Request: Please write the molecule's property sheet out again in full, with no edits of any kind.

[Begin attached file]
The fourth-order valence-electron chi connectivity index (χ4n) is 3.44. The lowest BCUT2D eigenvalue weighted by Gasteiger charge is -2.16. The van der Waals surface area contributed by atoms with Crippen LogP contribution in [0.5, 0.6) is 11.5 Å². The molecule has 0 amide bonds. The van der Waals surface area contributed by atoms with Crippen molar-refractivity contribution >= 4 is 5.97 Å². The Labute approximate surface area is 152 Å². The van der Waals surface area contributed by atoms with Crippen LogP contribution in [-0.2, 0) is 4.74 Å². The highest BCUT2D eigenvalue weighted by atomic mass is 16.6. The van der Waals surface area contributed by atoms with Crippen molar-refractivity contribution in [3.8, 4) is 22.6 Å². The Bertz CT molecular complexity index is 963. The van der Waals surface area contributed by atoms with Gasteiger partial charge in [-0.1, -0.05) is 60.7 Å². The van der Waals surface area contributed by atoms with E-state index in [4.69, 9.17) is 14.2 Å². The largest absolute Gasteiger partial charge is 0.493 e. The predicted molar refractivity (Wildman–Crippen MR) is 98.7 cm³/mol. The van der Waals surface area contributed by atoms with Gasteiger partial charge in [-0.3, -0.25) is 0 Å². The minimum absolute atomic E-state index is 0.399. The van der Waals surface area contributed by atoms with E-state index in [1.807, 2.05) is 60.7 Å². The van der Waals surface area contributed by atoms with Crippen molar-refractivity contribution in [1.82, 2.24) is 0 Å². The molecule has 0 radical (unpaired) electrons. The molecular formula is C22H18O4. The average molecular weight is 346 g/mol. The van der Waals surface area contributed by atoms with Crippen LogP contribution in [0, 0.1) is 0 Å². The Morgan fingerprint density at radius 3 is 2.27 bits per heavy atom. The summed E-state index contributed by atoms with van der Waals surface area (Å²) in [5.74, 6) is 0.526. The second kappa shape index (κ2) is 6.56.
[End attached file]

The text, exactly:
The fourth-order valence-electron chi connectivity index (χ4n) is 3.44. The lowest BCUT2D eigenvalue weighted by Gasteiger charge is -2.16. The van der Waals surface area contributed by atoms with Crippen LogP contribution in [0.5, 0.6) is 11.5 Å². The molecule has 0 amide bonds. The van der Waals surface area contributed by atoms with Crippen molar-refractivity contribution >= 4 is 5.97 Å². The Labute approximate surface area is 152 Å². The van der Waals surface area contributed by atoms with Crippen LogP contribution in [-0.2, 0) is 4.74 Å². The highest BCUT2D eigenvalue weighted by atomic mass is 16.6. The van der Waals surface area contributed by atoms with Crippen molar-refractivity contribution in [3.8, 4) is 22.6 Å². The Bertz CT molecular complexity index is 963. The van der Waals surface area contributed by atoms with Gasteiger partial charge in [-0.1, -0.05) is 60.7 Å². The van der Waals surface area contributed by atoms with E-state index in [4.69, 9.17) is 14.2 Å². The largest absolute Gasteiger partial charge is 0.493 e. The predicted molar refractivity (Wildman–Crippen MR) is 98.7 cm³/mol. The van der Waals surface area contributed by atoms with Gasteiger partial charge in [-0.3, -0.25) is 0 Å². The minimum absolute atomic E-state index is 0.399. The van der Waals surface area contributed by atoms with E-state index in [1.807, 2.05) is 60.7 Å². The van der Waals surface area contributed by atoms with Crippen molar-refractivity contribution in [1.82, 2.24) is 0 Å². The molecule has 0 radical (unpaired) electrons. The molecular formula is C22H18O4. The average molecular weight is 346 g/mol. The van der Waals surface area contributed by atoms with Crippen LogP contribution in [0, 0.1) is 0 Å². The Morgan fingerprint density at radius 3 is 2.27 bits per heavy atom. The summed E-state index contributed by atoms with van der Waals surface area (Å²) in [5.74, 6) is 0.526. The second kappa shape index (κ2) is 6.56.